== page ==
When I first started out, I'd never been more insecure in my life. I felt like I stuck out everywhere, and if I could pass a mirror without getting queasy it was a great day. I wanted to shut myself in like Dr. Jekyl preparing to become Mr. Hyde, and I would have, if it wasn't for my allies.
2. Ask them about their transition.
Especially when it's new, transition is huge. There's so much that comes with it, and usually a ton of components. If you want to be able to support and uplift your loved one, find out from them what's most important, and where they want to end up. Understanding what a trans person wants to change in order to feel they're a good fit for their gender identity will help to normalize an otherwise awkward experience for them. It will also prepare you to be helpful and supportive along the way. Not to mention, for several months at the least it will be the current event in their lives, for better or worse.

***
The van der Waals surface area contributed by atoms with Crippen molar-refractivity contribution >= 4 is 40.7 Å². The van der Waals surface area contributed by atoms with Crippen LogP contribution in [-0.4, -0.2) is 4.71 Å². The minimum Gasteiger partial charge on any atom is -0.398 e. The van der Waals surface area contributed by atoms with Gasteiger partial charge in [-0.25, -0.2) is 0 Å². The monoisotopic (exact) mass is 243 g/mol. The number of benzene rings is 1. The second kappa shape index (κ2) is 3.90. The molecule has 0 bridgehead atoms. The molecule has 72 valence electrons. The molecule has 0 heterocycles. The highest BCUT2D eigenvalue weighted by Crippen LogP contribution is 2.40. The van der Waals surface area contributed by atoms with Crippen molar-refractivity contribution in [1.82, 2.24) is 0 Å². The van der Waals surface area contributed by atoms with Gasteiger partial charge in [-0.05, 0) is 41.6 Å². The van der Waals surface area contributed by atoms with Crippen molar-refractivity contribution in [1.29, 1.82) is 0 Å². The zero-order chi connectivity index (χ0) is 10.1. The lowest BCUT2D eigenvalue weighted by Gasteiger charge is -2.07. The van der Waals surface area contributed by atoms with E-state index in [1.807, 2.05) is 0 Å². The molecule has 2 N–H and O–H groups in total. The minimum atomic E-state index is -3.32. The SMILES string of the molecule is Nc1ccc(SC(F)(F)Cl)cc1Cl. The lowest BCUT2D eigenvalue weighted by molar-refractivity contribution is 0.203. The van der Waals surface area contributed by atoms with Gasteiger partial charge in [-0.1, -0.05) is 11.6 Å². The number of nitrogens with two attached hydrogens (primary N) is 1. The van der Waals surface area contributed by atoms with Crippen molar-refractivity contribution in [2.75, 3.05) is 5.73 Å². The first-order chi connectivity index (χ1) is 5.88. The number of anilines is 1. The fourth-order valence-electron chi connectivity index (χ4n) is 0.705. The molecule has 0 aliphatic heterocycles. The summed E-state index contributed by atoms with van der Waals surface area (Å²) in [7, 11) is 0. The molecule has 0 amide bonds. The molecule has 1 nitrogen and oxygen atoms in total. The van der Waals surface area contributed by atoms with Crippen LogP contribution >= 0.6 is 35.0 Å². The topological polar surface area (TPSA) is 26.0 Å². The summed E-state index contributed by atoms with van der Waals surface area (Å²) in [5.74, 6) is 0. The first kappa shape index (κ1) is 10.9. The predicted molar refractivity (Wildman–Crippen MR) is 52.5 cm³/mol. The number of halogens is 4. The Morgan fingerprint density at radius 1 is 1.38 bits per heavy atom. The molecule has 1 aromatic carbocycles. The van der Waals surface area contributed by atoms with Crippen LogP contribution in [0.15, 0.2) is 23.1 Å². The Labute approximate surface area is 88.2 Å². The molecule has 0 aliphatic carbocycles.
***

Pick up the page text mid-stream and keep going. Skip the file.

Important note: Please, always be respectful of any person when asking questions about their bodies, and choose the right time. Before starting this conversation, it's probably a good idea to preface it with your intentions and get their okay to ask personal questions.
3. Be proud to be with them.
Early on I was super self-conscious about my appearance and being thrust into new social situations. But I had allies who saw way past how I looked. To this day I don't even know if I registered to them as awkward-looking to the degree I felt I was, because one way or the other, they either didn't notice or didn't care.
Trans people are often very deep, open-minded, positive, accepting, and creative, not to mention brave and resilient. Your loved one is probably freakin' awesome, period. But social pressure can be crushing. Help them stay lighthearted, be proud to have them in your life and go experience it with them!
4. Set aside one-on-one time for you and them.
Transition can be awkward AF, and sometimes even someone in good spirits just doesn't feel like being surrounded by a bunch of people. Create a safe space at your place, theirs, or a favorite local spot, and do something easy once a week or so.
5. Offer fun, encouraging advice.